Many people complain about forever being an ambassador of their religious or ethnic group, but the unfortunate fact is that if no one is willing to do the work of educating others, nothing will ever change. Sometimes you need to walk away from someone for the sake of your own mental health, but your first response to an insult should not be to burn any bridge you might have formed with someone to ashes. For all you know, the person you are writing off as a jerk and a bigot might be fumbling through encounters and at a complete loss as to why everyone seems to hate them. Rather than turning your back on them or insulting them in return, educate them. Explain to them why what they said or did was offensive. You might find that they are more than happy to correct their behavior if someone will simply tell them why it matters.

Did they apologize? 

Most people are not looking to offend others. As such, when you tell them that they just insulted your faith, the average person will just about fall over themselves trying to apologize. If this is what the person who offended you does, they likely simply put their foot in their mouth. They may not grovel at your feet, but a person who was looking to avoid offense will usually apologize or at the very least try to understand why what they said or did was offensive. If the person who gave the offense, however, has no interest in either apologizing or seeking to understand how they offended you, you are likely dealing with a first class jerk.


Unfortunately, there is no set cure for being a jerk. Education and exposure can work miracles, but they are not foolproof. As such, there will be people that, try as you might to correct their behavior, will still insist on being insulting idiots. If you simply cannot get through to them or do not have the mental and emotional energy to deal with trying to break through that wall of idiocy, walk away. As good as it might feel to fire back with insults or pick a fight with the person who offended you, they will do you more harm than good in most cases. Take the high road and walk away.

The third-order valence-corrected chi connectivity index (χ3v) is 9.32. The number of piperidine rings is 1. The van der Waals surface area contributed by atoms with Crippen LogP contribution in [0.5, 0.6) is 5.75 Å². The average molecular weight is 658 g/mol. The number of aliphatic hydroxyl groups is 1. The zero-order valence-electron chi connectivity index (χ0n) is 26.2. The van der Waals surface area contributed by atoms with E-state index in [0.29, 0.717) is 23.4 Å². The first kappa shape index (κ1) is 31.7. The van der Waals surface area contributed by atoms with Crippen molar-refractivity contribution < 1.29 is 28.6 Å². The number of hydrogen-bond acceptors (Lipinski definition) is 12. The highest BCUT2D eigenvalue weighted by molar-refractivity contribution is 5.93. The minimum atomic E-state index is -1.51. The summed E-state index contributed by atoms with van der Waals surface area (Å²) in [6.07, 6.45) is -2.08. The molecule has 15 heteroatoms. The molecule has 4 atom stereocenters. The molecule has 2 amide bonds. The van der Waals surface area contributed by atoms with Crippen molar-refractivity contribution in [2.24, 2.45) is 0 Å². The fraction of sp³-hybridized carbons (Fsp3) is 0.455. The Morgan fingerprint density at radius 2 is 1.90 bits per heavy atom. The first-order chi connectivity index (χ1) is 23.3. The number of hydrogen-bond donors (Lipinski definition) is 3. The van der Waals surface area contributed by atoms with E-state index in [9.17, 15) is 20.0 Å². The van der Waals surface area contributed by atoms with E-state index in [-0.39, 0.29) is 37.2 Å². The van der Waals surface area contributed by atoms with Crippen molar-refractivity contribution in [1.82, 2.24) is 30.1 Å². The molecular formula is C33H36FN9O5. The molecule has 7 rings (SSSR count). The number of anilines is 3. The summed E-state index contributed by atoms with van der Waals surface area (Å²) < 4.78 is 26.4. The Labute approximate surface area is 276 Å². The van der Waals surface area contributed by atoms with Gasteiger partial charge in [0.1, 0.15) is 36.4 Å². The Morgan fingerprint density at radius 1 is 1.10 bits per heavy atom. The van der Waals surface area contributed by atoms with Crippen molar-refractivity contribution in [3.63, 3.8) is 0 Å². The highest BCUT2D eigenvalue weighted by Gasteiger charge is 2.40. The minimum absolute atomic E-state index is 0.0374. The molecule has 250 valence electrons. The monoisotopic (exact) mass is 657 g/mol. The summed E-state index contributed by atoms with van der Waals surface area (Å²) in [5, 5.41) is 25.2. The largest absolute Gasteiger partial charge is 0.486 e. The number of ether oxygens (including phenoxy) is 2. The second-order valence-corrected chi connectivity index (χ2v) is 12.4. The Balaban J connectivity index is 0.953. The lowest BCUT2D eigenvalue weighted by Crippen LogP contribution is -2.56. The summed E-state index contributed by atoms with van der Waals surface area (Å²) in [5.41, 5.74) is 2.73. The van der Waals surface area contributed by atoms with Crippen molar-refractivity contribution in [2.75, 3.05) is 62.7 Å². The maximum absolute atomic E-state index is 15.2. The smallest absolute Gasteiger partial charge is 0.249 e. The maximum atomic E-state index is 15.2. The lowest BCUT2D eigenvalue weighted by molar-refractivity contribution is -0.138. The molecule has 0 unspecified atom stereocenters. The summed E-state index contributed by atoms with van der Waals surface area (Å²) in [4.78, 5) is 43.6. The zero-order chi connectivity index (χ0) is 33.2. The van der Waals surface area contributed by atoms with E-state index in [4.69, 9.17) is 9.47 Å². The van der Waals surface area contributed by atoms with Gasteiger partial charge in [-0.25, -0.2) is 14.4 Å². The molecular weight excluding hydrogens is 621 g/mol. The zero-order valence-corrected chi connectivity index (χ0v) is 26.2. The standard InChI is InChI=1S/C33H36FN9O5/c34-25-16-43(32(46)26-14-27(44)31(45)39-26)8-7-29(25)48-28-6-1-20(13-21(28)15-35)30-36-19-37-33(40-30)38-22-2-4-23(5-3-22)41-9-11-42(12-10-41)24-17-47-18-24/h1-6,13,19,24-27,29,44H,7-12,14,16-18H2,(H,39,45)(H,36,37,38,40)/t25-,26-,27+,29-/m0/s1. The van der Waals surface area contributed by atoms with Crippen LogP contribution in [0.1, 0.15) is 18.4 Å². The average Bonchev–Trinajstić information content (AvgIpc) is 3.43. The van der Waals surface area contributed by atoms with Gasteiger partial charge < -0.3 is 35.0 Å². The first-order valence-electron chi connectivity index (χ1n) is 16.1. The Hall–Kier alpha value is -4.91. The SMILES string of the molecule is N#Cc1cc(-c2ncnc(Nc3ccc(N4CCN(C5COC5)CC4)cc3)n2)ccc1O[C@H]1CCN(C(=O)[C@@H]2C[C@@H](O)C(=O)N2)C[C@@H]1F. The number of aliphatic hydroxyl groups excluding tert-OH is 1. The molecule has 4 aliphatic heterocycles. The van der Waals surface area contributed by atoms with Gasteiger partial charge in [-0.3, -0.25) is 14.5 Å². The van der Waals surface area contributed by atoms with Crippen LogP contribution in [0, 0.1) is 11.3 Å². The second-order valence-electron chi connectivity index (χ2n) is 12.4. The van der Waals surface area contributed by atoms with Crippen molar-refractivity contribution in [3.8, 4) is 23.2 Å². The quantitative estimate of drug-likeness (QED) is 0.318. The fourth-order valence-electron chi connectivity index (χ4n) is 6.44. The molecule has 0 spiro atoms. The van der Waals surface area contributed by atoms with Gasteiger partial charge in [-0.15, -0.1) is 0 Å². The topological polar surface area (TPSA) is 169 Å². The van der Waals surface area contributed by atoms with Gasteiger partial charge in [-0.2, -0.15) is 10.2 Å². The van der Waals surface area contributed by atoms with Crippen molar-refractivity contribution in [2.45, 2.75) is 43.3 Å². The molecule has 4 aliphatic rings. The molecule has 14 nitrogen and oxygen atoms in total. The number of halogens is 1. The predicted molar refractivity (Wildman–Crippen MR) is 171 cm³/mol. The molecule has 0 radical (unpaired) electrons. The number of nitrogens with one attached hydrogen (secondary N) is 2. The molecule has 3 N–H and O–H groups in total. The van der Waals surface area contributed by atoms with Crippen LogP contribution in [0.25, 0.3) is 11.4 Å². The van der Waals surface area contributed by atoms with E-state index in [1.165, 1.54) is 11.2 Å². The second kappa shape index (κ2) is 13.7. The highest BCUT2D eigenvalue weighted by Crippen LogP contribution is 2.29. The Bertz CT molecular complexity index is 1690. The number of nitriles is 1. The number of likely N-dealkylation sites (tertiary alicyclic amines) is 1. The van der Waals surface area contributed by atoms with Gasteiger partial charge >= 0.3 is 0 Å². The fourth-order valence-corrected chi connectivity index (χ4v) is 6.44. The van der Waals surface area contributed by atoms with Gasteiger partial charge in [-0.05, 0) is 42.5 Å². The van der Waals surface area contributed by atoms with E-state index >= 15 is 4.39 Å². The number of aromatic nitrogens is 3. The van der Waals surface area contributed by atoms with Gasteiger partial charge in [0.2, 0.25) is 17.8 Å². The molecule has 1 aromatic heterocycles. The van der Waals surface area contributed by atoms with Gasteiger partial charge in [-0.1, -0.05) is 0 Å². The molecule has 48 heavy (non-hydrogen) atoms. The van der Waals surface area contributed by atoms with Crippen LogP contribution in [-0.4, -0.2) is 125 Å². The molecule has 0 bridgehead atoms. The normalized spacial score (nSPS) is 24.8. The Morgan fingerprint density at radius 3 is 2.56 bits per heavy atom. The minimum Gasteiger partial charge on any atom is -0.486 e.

Multicultural or interfaith insults are not usually a matter of deliberate malice. They usually run something more along the lines of: open mouth, insert foot, try repeatedly to swallow, fail, choke horrifically in front of everyone. The person doing the insulting usually does not mean to hurt anyone. They are ignorant, confused as to the meaning of what they just said or trying so hard to get it right that they carefully review what they are not supposed to say before the party and then panic and spit that out instead. Staying calm and thinking through the situation will help you separate those unfortunate souls who want the earth to swallow them from those who are just jerks. Practice good faith and forgive those who fall in the first category. When it comes to the second? Rise above it and leave the jerk to prove to everyone else exactly how little of a person he really is. The rest will take care of itself. 
more from beliefnet and our partners
Close Ad